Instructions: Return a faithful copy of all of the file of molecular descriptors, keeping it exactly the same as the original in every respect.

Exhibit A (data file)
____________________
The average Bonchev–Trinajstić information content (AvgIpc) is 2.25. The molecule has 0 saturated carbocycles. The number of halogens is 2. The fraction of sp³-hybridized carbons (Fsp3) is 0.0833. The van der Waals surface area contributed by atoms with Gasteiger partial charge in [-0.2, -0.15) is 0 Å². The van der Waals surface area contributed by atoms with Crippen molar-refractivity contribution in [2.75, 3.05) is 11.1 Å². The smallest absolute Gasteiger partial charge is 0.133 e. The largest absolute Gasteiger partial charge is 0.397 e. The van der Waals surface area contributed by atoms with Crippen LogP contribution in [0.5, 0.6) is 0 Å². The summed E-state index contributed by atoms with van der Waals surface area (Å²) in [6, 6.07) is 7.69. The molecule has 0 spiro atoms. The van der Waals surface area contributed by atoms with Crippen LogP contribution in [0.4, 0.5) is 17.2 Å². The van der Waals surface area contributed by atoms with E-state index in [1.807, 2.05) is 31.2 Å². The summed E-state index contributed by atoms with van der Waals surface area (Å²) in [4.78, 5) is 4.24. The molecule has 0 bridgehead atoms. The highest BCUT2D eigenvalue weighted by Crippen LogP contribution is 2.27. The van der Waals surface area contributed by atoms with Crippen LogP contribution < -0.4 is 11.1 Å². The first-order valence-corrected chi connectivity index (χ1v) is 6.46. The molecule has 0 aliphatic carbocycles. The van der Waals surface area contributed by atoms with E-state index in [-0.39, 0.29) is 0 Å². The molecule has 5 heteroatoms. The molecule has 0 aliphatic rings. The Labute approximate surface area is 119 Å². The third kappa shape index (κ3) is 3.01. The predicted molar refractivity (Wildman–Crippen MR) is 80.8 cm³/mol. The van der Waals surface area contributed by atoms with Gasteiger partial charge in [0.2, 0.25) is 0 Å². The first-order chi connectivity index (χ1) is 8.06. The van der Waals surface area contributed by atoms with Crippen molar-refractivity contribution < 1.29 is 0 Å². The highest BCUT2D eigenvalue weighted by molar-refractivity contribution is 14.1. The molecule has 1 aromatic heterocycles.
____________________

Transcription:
The average Bonchev–Trinajstić information content (AvgIpc) is 2.25. The molecule has 0 saturated carbocycles. The number of halogens is 2. The fraction of sp³-hybridized carbons (Fsp3) is 0.0833. The van der Waals surface area contributed by atoms with Gasteiger partial charge in [-0.2, -0.15) is 0 Å². The van der Waals surface area contributed by atoms with Crippen molar-refractivity contribution in [2.75, 3.05) is 11.1 Å². The smallest absolute Gasteiger partial charge is 0.133 e. The largest absolute Gasteiger partial charge is 0.397 e. The van der Waals surface area contributed by atoms with Crippen LogP contribution in [0.5, 0.6) is 0 Å². The summed E-state index contributed by atoms with van der Waals surface area (Å²) in [6, 6.07) is 7.69. The molecule has 0 spiro atoms. The van der Waals surface area contributed by atoms with Crippen LogP contribution in [0.4, 0.5) is 17.2 Å². The van der Waals surface area contributed by atoms with E-state index in [1.807, 2.05) is 31.2 Å². The summed E-state index contributed by atoms with van der Waals surface area (Å²) in [4.78, 5) is 4.24. The molecule has 0 bridgehead atoms. The highest BCUT2D eigenvalue weighted by Crippen LogP contribution is 2.27. The van der Waals surface area contributed by atoms with Crippen LogP contribution < -0.4 is 11.1 Å². The first-order valence-corrected chi connectivity index (χ1v) is 6.46. The molecule has 0 aliphatic carbocycles. The van der Waals surface area contributed by atoms with E-state index in [-0.39, 0.29) is 0 Å². The molecule has 5 heteroatoms. The molecule has 0 aliphatic rings. The Labute approximate surface area is 119 Å². The third kappa shape index (κ3) is 3.01. The predicted molar refractivity (Wildman–Crippen MR) is 80.8 cm³/mol. The van der Waals surface area contributed by atoms with Gasteiger partial charge in [0.2, 0.25) is 0 Å². The first-order chi connectivity index (χ1) is 8.06. The van der Waals surface area contributed by atoms with Crippen molar-refractivity contribution < 1.29 is 0 Å². The highest BCUT2D eigenvalue weighted by molar-refractivity contribution is 14.1. The molecule has 1 aromatic heterocycles.